First, the possibility of trouble will not divert you from your courageous conviction. In vs 4 the Spirit issues a warning of some kind to Paul thru the Christians at Tyre that not all will be well for him. We should not conclude that this forecast meant he should not go to Jerusalem. There is no command from God that the journey should not be made. Of course, his friends are not going to want him to make this trip. It is interesting that all the outward circumstances indicated no trouble but the Spirit discloses otherwise. We should not look to our circumstances as a guide to our decisions but to revelation, Godís Word. Often, those closest to us can be the greatest hindrance to our living out our convictions. Thatís why Jesus taught that we hate our father, mother, wife, children, bro and sis, own life cannot be my disciple (Lk 14:25ff). There can be no rivals in your life to your commitment to Jesus Christ. Not even the ones who are near and dear to you.

Second, the passage of time will not divert you from your intention vs 5-6. He has had time to reflect on a change of course but in the farewell that ensues, we see a man undiverted with the passage of time to compromise his conviction. Neither danger, nor friends, nor time dull the edge of his conviction. So, on this beach is true worship by the seaside of the gentile world. While in Jerusalem, intheTemple called the house of prayer, is there rarely true worship anymore. There will appear only violence and hatred.

3. A COURAGEOUS CONVICTION PAYS ANY PRICE REQUIRED TO FULFILL IT7-14

Both sections of this passage (1-6; 7-14) are surrounded by a warning of danger. The 1st section seems to be a prelude and this section a climax of that warning. What we learn is that in spite of the clearly articulated cost for fulfilling his conviction, Paul is determined to pay whatever price necessary to courageously follow it thru. First, we see again that the voyage is without incident 7-8. The progress toward Jerusalem is steady but unhurried. A day can be spent with some brothers indicating calmness no rushing; evidence of his confidence in God. Then arriving in Caeserea he settles in Philip the evangelistís house. It was Philip who was the first to thrust the gospel beyond Judaism (8:5). This gentile imagery of (disciples at Tyre; brethren at Ptolemais; Philip) is against the backdrop of the warning of hostility from the city which God had been moving out into the gentile world. It is there where it all began that Paul is to return. Second, as Jerusalem is approached the prophetic atmosphere increases as noted by the reference to Philipís 4 daughters vs 9. Even the outcome of his trip is announced by prophecy. Agabas arrives and uses Paulís girdle or belt as a symbol of his inspired utterance. Girding up your loins allowed for vigorous activity, a freedom to serve or minister. Now instead of this girdle freeing him for movement will now bind him. His Jerusalem visit will bring a Jewish restriction upon his travels (his feet) and his actions (his hands). His ministry will not be marked any longer by freedom but of a prisoner. But it will be a ministry for it is a girdle and not a chain that will bind him. While a prisoner he will become an ambassador for Christ! Ironically, in betraying him, they will also commit him to the gentile world vs 11b to which he belonged spiritually. It will be their loss but the Gentiles gain! In vs 12-13 what warnings of danger could not do, the begging and love of friends could not either. Resisting warnings and pleas fully ready for whatever the pathway of fulfilled ministry requires. The appropriate response then is resignation to divine purpose where is ultimate comfort vs 14. 1)Develop your convictions from the Word of God. You do not want to violate Godís commands.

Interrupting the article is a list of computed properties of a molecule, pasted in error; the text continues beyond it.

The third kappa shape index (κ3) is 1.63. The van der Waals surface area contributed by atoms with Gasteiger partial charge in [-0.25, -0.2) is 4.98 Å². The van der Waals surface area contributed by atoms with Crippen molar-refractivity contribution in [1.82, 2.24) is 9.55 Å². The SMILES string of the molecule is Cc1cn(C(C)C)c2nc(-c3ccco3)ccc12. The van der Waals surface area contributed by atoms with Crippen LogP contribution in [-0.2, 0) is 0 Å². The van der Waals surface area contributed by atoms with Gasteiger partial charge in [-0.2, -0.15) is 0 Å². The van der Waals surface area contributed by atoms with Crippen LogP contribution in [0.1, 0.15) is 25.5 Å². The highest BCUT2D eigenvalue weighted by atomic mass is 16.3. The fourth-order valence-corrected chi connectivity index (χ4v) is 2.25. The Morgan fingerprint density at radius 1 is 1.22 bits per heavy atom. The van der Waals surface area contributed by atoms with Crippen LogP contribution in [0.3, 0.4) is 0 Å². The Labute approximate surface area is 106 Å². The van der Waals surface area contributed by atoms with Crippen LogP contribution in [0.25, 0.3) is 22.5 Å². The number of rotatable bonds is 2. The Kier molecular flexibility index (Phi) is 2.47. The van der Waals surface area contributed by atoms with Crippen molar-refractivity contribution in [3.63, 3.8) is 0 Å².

2) Develop your own convictions. God has no grandchildren. Each follower must develop his own convictions.

3) Establish them before time of testing. No good to negotiate them during testing.